Tuesday, December 30, 2008

Books of the Year

Its always difficult to sum up a year's literature, after all, much of what one reads will have been first published last year, or years before, particularly if its a new writer that one comes across.

If one book bestrode the year it has to be Cormac MacCarthy's 2006 novel "The Road". It got mentioned by Martin Amis in his debate on literature and religion in Manchester, and before then, by C.K. Williams at the New Writing Worlds symposia in Norwich. That debate, a 3rd panel discussion, which I had the pleasure to blog away at, looked at how writers were responding to nature, and, in particular the threat of global warming. "The Road", a writers' response to after-the-catastrophe is so clearcut in its disaster, so biblical in both its language and its themes, that it seems the clear book du jour. If the apocalyptic has been there in recent semi sci-fi novels from Michael Cunningham, David Mitchell and Kazuo Ishiguro, its also there in the mutually excellent "This Book can Save Your Life" by A.M. Homes and "The Book of Dave" by Will Self. A further hangover from the previous year, and the most enjoyable book I read all year, was David Peace's "The Damned United", without a doubt the best football novel ever - and, next year, hopefully the best football film ever as well.
I read last years prizewinner "What Was Lost" by Catherine O'Flynn, and enjoyed it immensely - more than Anne Enright's intrigueingly complex "The Gathering." Those books by new authors that do get published - a little like first albums these days - are highly competent works, well structured, well written, but not necessarily that exciting. Its a long time since we saw the shock of the new. This year's Booker list looked very readable, without being particularly exciting. I'm a fifth through Philip Hensher's "The Northern Clemency" - an immense state-of-the-nation novel, and so far its excellent. One novel I failed to finish this year, and had bought after glowing pre-release reviews, was Hanif Kureishi's latest, "Something to Tell You". With quite a number of good books to read, I can't quite see me finding the time to go back to a novel I was finding to be poorly written, linguistically baggy and emotionally overblown. In this Christmas period I am back to reading, and a real find has to be Roberto Bolano's "The Savage Detectives" which I'm enjoying immensely. Many people's book of the year, "The Brief Wondrous Life of Oscar Wao" by Junot Diaz, was one of the year's most readable, seeing the horror of the Dominican Republic's history during the Trujillo dictatorship through the most unlikely of filters, that of a transplanted Dominican sci-fi geek. If it had a fault, it was that these contemporary characters felt two-dimensional compared with the richness of the rest of the novel.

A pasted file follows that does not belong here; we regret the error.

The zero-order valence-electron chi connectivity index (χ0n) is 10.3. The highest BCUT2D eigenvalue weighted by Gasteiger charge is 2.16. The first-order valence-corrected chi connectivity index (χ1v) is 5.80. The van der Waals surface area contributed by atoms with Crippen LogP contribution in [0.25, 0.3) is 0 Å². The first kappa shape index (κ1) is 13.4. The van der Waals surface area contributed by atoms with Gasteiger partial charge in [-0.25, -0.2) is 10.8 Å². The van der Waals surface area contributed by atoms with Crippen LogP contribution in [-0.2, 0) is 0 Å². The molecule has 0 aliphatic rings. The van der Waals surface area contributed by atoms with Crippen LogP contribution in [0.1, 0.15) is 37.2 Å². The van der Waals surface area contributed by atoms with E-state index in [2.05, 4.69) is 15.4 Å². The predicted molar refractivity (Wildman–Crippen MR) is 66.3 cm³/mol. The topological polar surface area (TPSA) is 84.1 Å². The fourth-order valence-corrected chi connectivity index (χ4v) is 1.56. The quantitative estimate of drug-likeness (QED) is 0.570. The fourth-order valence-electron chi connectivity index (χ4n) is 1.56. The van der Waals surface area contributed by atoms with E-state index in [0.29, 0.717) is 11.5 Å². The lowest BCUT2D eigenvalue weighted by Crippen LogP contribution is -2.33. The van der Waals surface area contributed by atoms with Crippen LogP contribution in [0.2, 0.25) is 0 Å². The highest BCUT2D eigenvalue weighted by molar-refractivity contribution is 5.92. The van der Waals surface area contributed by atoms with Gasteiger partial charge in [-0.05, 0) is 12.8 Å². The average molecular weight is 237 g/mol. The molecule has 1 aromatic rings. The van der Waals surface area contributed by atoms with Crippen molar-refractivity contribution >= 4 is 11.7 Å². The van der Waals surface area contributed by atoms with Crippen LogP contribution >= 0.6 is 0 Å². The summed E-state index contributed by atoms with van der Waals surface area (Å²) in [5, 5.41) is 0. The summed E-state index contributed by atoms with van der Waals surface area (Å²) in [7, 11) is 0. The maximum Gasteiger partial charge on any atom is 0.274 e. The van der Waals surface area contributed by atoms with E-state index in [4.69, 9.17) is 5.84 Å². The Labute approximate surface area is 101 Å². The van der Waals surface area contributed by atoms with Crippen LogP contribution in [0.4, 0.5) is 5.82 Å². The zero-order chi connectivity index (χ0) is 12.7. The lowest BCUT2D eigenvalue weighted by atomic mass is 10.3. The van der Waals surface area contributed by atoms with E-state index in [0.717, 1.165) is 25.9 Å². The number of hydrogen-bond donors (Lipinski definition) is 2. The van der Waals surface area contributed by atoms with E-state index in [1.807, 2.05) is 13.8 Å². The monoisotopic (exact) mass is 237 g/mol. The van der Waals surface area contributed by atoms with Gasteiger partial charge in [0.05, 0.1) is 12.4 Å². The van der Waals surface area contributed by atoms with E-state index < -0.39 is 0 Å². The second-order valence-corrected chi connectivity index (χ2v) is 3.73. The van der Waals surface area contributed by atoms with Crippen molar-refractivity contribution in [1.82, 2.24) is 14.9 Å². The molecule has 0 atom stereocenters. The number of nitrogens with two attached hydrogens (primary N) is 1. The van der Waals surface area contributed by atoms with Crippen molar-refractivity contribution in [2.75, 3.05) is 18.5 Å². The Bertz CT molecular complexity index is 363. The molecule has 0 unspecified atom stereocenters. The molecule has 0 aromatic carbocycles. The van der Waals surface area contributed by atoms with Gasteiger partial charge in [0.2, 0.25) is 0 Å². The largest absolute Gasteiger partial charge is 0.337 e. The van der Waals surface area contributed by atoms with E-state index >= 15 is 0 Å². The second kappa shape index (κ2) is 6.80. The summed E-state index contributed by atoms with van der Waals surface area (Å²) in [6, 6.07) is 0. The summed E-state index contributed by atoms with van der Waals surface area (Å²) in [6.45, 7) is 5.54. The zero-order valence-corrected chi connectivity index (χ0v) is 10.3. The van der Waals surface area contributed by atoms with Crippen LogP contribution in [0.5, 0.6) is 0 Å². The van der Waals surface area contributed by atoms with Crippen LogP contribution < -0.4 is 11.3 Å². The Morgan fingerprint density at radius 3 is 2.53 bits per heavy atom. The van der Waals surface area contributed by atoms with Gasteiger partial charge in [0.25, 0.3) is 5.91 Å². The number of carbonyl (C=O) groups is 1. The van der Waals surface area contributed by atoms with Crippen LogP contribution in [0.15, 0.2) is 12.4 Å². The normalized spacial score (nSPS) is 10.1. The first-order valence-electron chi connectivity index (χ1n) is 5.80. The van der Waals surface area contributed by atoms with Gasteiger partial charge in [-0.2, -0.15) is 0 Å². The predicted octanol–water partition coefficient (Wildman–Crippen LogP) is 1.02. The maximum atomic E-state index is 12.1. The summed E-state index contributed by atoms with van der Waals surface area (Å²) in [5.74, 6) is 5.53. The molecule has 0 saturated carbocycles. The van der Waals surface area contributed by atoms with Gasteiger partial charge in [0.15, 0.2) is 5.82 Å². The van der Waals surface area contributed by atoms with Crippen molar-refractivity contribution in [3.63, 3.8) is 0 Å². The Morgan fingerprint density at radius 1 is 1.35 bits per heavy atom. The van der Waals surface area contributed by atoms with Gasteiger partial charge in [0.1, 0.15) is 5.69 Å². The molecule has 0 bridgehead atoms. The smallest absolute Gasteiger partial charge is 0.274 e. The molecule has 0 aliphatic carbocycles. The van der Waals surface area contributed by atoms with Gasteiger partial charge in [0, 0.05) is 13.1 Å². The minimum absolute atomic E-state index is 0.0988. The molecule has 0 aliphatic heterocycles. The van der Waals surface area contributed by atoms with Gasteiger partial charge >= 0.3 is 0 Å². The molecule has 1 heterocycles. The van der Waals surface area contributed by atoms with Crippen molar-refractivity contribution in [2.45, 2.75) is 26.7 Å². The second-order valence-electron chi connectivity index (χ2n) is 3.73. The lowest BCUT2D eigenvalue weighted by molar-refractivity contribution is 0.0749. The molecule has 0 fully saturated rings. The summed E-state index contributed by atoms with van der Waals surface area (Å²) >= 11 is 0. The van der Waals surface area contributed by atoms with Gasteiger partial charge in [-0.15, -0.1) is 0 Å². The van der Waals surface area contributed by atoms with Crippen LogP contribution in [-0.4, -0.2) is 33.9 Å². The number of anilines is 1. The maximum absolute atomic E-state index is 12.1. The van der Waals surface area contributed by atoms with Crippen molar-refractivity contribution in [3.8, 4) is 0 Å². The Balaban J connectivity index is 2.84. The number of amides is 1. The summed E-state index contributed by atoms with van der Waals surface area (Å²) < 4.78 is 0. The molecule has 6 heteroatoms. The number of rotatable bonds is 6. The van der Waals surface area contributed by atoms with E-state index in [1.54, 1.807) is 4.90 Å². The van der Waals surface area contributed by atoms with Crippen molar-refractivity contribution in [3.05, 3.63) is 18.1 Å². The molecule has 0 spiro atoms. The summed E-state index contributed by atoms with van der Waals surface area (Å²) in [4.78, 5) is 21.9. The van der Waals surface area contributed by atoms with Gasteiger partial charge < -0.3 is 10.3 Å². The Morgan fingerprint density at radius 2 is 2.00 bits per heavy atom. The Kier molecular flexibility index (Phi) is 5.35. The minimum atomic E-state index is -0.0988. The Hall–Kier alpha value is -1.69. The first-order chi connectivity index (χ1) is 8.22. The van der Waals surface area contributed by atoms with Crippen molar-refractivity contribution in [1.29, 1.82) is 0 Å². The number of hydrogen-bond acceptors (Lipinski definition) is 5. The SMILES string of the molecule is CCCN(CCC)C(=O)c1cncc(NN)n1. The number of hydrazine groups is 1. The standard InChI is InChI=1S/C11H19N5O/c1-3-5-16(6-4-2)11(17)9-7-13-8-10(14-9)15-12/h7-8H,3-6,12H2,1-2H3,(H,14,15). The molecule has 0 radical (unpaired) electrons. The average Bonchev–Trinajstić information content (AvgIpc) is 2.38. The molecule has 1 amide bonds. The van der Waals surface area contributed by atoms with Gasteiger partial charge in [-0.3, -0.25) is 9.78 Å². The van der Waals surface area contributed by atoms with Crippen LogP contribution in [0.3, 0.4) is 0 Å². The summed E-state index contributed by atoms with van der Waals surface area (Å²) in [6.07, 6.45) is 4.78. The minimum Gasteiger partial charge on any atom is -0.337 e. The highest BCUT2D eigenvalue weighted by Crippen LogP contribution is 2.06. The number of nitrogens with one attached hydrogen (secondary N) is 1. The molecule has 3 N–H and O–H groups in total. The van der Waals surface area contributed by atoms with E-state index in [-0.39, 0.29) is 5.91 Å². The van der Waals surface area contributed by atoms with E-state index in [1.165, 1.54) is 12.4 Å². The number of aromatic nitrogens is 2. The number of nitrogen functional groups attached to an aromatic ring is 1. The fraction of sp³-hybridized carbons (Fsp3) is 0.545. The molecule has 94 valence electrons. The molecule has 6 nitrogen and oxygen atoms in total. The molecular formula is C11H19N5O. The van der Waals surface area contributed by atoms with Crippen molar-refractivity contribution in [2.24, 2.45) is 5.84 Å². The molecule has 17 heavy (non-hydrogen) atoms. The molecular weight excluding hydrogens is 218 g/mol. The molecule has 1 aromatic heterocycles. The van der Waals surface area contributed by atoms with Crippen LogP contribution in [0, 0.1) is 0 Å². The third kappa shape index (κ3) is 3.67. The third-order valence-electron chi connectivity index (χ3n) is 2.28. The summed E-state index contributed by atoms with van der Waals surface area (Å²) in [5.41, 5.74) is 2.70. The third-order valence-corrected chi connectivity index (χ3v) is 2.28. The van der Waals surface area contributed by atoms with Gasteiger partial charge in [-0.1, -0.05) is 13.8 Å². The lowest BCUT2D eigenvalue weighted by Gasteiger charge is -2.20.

Bolano I discovered through his poetry, and the late poets' recently translated collected "The Romantic Dogs" is a pleasure throughout. Its been an interesting year for poetry in the sense that the mainstream has lost any interest to me. I think the rise in small presses such as Eggbox and ifpthenq, let alone the juggernaut that is Salt, means that good looking, readily accessible books are being made available outside of the majors - often concentrating on their existing list of poets. Seren, of all the small presses, has had major showings in the prizes, but there's a feeling that the prizes/majors have quite a bit of a symbiotic relationship if only because there's a need for the "big names" to continue getting a mention. What seems to be the case is that the vibrancy previously seen only in the "performance poetry" scene is spilling over into more interesting and experimental poetic arenas. With no major retrospectives/anthologies since the millennium, it will be interested to see what the scope of Roddy Lumsden's forthcoming anthology encompasses. My best poetry of the year has been particular poems, either in collections or in magazines, and I'll see if I get a chance to look at these in the new year.

I've read very little non-fiction - 'cept on blogs and in papers - but Alex Ross's "The Rest is Noise" I discovered about halfway through its year or success - and it remains a wonder, even if, after about 3 months of devouring 20th century classical music I reverted to type (e.g. hip hop, electronica and indie.) I also read Walter Benjamin's "The Work of Art in the Age of Mechanical Reproduction" so there we have it - the most relevant critical essay of the year, and it was written in 1936! On the back of a remarkable essay in "Poetry" I bought Adam Kirsch's collection of essays on contemporary poetry, "The Modern Element" which I fully expect to be one of the best reads of 2009.

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